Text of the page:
THE Department of Finance (DOF) is mulling over extending the reduced tariff rates on four commodities, which includes rice and pork, to keep the country’s inflation rate in check.
“We are reviewing the possible extension. We will have a meeting next month to review if we have to extend [the tariff rates],” Finance Secretary Benjamin E. Diokno said in a recent press briefing.
The review involves four commodities: rice, corn, pork and fish, according to Finance Undersecretary Zeno Ronald R. Abenoja.
The reduced tariff rates on rice, corn and pork are set to expire by yearend as stipulated under President Marcos Jr.’s Executive Order (EO) 10 series of 2023.
Under EO 10, the tariffs for pork range between 15 and 25 percent while corn imports have a tariff rate of 5 to 15 percent. Rice imports are levied with a uniform 35-percent tariff, based on EO 10.
The current administration has kept the lower tariffs on the three agricultural commodities until the end of the year “to maintain affordable prices” of food items and “ensure food security” in the country.
Abenoja explained that the Inter-Agency Committee on Inflation and Market Outlook (IAC-IMO) has started to review the present tariff rates of the four commodities as well as other drivers of inflation.
The IAC-IMO is reviewing the tariff rates on imported food and non-food items, Abenoja added.
Abenoja said they do not want to preempt the results of the Tariff Commission’s comprehensive review of the country’s tariff structure after he was asked if the DOF is looking into the possibility of making the reduced tariff rates on the commodities permanent for at least the next five years.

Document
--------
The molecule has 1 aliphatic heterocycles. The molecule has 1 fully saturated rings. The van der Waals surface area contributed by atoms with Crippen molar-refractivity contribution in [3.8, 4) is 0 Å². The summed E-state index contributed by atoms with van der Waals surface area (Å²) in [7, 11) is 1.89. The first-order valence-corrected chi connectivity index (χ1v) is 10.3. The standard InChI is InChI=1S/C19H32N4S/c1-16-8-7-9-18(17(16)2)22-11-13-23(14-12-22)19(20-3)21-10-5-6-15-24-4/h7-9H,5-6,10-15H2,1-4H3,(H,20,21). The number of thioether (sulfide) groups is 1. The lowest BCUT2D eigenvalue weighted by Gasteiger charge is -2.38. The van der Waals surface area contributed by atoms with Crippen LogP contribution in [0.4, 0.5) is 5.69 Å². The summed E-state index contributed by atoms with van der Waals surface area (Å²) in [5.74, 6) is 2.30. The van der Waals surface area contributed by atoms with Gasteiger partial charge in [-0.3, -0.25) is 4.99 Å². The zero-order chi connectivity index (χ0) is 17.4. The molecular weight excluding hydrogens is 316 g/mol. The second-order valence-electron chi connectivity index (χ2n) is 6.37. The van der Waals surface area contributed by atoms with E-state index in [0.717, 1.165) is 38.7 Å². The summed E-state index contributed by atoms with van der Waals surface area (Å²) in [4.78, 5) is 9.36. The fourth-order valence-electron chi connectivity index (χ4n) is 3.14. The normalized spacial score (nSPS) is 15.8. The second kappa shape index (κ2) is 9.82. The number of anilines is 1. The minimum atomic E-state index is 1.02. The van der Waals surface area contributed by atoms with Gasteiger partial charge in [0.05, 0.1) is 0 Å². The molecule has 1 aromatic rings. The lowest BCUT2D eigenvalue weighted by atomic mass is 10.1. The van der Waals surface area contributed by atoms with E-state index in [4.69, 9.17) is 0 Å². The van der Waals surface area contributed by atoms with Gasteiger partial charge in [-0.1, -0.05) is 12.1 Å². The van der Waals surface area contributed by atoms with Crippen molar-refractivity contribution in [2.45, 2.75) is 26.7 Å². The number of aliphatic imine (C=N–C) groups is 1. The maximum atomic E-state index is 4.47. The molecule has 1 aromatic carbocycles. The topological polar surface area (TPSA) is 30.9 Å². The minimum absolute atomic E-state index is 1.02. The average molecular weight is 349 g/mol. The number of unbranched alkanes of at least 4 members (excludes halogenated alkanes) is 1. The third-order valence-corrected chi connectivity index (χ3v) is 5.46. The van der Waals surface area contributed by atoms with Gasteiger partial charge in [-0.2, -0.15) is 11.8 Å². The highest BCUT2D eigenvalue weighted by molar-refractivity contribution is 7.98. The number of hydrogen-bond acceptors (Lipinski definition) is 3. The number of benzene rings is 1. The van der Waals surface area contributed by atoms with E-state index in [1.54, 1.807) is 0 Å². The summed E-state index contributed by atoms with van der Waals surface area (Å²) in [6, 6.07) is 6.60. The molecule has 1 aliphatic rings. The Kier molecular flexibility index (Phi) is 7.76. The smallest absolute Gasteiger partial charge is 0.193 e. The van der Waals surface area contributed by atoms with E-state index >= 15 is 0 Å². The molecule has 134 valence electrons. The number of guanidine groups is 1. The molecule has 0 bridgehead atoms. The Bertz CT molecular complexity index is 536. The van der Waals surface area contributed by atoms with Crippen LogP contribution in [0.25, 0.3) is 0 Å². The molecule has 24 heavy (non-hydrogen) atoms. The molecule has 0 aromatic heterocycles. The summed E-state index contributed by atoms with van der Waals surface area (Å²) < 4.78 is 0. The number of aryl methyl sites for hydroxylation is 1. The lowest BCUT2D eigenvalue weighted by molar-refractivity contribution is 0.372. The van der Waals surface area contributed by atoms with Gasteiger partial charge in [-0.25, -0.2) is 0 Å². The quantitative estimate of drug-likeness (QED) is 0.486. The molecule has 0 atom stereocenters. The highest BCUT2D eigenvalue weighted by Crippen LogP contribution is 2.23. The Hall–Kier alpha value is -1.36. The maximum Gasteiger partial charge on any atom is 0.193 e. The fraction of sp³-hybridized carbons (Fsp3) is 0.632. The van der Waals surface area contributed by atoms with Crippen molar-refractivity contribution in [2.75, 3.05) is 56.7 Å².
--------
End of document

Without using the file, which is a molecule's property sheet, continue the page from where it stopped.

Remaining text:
“We are participating in that review. That is being reviewed together with other private sector partners so we can prepare both the government and the stakeholders for any adjustments in the tariff structure. We do not want to preempt the results of that review,” Abenoja explained.
Automatic SPSIC approval
The DOF is also pushing for the implementation of a system that would automatically approve sanitary and phytosanitary import clearance (SPSIC) applications for all imported commodities.
The system, the finance officials noted, is akin to the present SPSIC system being implemented for imported rice as mandated by the rice trade liberalization (RTL) law.
For rice imports, SPSIC applications are deemed automatically approved after seven days of filing before the Bureau of Plant Industry (BPI) in the absence of proper rejection or denial from the regulatory agency.
“Measures will also be implemented by the government to facilitate the issuance of sanitary and phytosanitary import clearance [SPSIC] and the enactment of a policy on the automatic approval of SPSIC application,” the DOF said in a separate statement.
The DOF said the Sugar Regulatory Administration (SRA) is also set to issue import guidelines “with a more predictable regime” for the direct importation by industrial users for their sugar requirements.
These measures, the DOF said, are aimed at further slowing down the country’s inflation print which has slid to 4.7 percent in July.
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